“Management’s business is building organizations that work,” says Harvard Business School’s Joan Magretta, and conversational capacity is a foundational competence for building teams and organizations that work well – even when the pressure is on.
Award-winning consultant, advisor, and speaker, Craig Weber explains why conversation is perhaps the most powerful tool we have at our disposal in creating positive relationships and productive teams.
We cannot get through a single day without having an impact on the world around us, says Jane Goodall. What we do makes a difference. We must only decide what kind of difference we want to make. She’s right. No matter our status or station, we can play a leading role in building healthier work relationships, teams, organizations, and communities. We can take action and have an impact. We can wield great influence. We have more power than we think.
Trust is a matter of huge importance in a healthy team, project, or organization. But when it comes to the issue of trust and its relationship to teamwork, most people get it backwards. They see trust as being necessary for good teamwork – as something that must be in place before a group can work together and communicate well.
“It doesn’t do any good to have a lot of really smart people around the table if you can’t access their smarts”
Effective Teamwork And Conversational Capacity
For twenty years I’ve been conducting workshops, advising organizations, and coaching leaders on the importance of conversational capacity – the ability to engage in open, balanced, nondefensive dialogue about difficult subjects and in challenging circumstances. It’s a pivotal competence. A team robust conversational capacity can address its toughest issues in a responsibly rigorous, nondefensive way. A team with anemic capacity, by contrast, can see its performance derailed by a trivial disagreement.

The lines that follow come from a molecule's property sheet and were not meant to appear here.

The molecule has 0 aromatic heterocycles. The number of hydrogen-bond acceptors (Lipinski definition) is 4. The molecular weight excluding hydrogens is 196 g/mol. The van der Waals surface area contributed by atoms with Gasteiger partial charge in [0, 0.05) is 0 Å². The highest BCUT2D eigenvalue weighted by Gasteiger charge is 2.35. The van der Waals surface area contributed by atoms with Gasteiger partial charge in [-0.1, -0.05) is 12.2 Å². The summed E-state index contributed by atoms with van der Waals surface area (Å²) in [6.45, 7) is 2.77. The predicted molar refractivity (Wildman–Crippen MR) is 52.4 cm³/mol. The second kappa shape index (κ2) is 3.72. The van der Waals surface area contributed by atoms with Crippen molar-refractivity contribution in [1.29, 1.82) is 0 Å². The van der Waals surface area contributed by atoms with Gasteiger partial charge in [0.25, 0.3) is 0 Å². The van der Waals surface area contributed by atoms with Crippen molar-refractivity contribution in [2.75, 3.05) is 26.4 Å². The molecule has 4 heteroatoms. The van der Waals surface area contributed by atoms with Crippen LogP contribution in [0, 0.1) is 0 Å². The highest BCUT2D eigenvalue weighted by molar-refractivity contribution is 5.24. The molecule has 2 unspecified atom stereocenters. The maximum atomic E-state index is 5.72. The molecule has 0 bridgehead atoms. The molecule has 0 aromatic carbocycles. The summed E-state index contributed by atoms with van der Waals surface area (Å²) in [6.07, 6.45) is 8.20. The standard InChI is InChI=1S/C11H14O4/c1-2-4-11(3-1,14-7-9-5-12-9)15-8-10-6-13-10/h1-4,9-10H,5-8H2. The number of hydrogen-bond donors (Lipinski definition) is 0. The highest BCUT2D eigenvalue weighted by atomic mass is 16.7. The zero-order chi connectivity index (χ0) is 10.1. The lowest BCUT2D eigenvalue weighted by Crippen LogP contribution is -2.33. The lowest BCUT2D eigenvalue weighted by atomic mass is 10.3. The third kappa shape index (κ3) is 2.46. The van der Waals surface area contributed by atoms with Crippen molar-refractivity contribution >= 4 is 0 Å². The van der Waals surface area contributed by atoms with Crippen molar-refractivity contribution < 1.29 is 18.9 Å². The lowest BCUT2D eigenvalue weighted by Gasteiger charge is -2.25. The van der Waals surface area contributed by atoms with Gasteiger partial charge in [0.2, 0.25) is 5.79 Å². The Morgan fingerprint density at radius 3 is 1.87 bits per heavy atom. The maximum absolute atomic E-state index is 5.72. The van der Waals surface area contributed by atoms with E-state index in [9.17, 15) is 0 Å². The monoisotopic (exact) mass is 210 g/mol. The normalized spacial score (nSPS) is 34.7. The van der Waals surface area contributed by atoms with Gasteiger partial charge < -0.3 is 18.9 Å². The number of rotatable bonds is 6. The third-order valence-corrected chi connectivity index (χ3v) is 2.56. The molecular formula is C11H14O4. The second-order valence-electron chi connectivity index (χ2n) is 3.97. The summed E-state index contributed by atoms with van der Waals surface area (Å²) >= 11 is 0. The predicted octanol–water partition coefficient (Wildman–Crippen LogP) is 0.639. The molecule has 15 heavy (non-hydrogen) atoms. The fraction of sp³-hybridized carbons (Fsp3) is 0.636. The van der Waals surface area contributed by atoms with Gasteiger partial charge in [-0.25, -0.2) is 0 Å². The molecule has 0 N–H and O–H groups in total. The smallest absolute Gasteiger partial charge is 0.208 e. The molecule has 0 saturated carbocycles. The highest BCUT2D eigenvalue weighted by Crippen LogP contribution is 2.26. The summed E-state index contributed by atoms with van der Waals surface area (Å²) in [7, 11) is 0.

What is Conversational Capacity?
Conversational capacity is the ability to converse in an open-minded, even-handed, evidence-based, and learning-focused way under pressure. It requires those who are participating in a discussion to balance their candor with curiosity, and their courage with humility. It’s a foundational competence. A team with high conversational capacity can address their most pressing challenges in a healthy, productive way. A team with low conversational capacity will derail over a minor difference of opinion. Conversational capacity isn’t just another aspect of teamwork—it defines it. A team that cannot talk about its most pressing issues isn’t really a team at all. It’s just a group of people that can’t work together effectively when it counts.